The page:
BRISTOL, Tenn. — Zak Saltz sat at the bar inside Bristol’s Cascade Draft House on a chilly Monday night. He nursed a tall craft beer while a television crackled sports news over his left shoulder.
He spoke of life and of songs.
On Friday, Jan. 15, Saltz will sing songs his own and from others inside Cascade Draft House on the Tennessee side of State Street. Free of a cover charge, he’s paid dearly for at least a handful of those songs written.
“I’m a drug addict,” said Saltz, 35. “I’ve been clean about two years now. Music is an escape. It keeps me level. It keeps me focused.”
Saltz’s lyrics aren’t exactly permeated with references to his drug-using days of yore. Instead, his music contains a mix of personally revelatory details and observations made during a life that’s veered from the straight-and-narrow to the wild-and-reckless sides of life.
For Saltz, life began in Marion.
“My dad was a Pentecostal Holiness preacher,” he said. “It’s on both sides of my family. That’s where I learned to play music. There were nights when we played music all night long.”
His peers may have grown up on rock ’n’ roll, but not Saltz. He wasn’t allowed to listen to rock music. At 18, he knew more of “Rock of Ages” than The Rolling Stones.
“I grew up on Doyle Lawson, gospel and bluegrass,” Saltz said.
But then came his 20s. With that, the music of such songwriters as the late Townes Van Zandt followed. Many of Saltz’s favorites, including Van Zandt, abused substances.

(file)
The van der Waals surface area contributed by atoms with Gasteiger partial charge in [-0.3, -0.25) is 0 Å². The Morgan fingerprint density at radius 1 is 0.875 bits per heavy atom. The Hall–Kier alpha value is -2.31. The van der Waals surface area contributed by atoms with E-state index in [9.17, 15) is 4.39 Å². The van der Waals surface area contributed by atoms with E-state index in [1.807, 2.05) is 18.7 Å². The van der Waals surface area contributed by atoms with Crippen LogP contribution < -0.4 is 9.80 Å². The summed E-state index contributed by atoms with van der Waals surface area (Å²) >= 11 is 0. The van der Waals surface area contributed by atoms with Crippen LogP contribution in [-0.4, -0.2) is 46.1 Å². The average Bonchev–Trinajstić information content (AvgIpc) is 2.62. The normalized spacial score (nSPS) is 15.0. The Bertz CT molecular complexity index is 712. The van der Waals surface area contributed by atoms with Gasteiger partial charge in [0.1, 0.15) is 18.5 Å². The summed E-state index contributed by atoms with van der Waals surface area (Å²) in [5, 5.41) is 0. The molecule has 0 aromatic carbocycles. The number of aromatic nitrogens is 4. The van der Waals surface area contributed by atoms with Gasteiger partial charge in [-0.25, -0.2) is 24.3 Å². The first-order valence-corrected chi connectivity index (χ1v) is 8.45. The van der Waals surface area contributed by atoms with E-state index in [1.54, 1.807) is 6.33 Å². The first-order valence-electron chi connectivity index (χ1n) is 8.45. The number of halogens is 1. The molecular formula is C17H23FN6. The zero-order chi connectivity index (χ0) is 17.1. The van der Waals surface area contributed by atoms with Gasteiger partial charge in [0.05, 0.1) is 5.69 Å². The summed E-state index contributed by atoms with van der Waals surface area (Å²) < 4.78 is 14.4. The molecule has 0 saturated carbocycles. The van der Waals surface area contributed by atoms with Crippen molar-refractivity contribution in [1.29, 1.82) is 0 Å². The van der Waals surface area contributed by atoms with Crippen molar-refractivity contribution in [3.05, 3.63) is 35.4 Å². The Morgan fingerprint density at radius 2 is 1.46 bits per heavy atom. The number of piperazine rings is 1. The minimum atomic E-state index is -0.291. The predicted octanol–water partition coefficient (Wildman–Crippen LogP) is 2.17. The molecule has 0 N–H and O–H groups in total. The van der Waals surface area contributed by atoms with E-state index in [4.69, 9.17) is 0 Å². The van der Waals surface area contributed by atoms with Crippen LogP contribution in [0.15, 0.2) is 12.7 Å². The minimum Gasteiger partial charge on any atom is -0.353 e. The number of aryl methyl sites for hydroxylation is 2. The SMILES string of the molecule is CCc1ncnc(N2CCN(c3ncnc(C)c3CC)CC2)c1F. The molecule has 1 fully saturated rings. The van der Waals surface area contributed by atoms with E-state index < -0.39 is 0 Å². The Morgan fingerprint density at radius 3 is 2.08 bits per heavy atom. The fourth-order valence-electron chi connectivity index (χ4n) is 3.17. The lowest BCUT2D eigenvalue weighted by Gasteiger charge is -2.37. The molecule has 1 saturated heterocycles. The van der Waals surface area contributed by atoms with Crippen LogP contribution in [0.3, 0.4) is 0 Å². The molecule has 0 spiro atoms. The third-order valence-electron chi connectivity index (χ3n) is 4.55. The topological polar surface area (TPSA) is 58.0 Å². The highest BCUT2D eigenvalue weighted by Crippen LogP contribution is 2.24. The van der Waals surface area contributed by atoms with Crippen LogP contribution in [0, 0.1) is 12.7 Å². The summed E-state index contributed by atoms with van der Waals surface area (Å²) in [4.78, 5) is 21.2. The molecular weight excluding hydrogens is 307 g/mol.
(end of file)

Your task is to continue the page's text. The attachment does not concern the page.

“Years ago,” Saltz said, “if you played music, it was like you were supposed to do alcohol and drugs.”
His drug days represented a prison without bars. Occasional references to those darkened times emerge within the lyrics of his folk-and-country-embracing songs, including a declarative “I’ve Got to Be Free.”
“It talks about how you can’t change a gypsy’s soul. You’ve got to be free from drug addiction,” he said. “It says I’ve had it, and I don’t like it at all.”
Think something, feel something.
“His style is smooth,” said Spence Flagg, owner of Cascade Draft House. “I appreciate his act. Crowd favorite. Crowd pleaser.”
Fine songs, whether from Saltz or others, often seek an audience from people who look for more than something that’s merely pretty. Take them in, mull them over.
“I wish I could play nothing but originals,” Saltz said. “You want to be heard, want people to hear what you’re going through. It is therapeutic. You should have some part of your soul in the song. That’s what makes people react to you.”
Ask any songwriter. Songs often appear as if from the strangest of places and most inopportune of times. Ideas stream to mind when driving, doing nothing, and even while sleeping.
“A lot of my best songs, I dreamed them,” Saltz said.
For instance, Saltz’s “When You Come Around.”
“I dreamed the idea,” he said. “It’s about the progression of a relationship all the way through marriage. I’ve dreamed whole songs. I had a girl break up with me one time. She said, ‘To stay with you would have become a mistake.’ Years later, I woke up and wrote ‘Mistakes You Should Have Made.’ Country song, definitely.”
Drop in to experience Zak Saltz. His songs reveal a heart that’s strong, a life that’s been difficult and a soul that’s survived. There’s nothing prefabricated about either the songs or the substance of Zak Saltz.
“You feel, you hurt,” Saltz said. “One way or another, you’ll feel something.”
Tom Netherland is a freelance writer. He may be reached at firstname.lastname@example.org.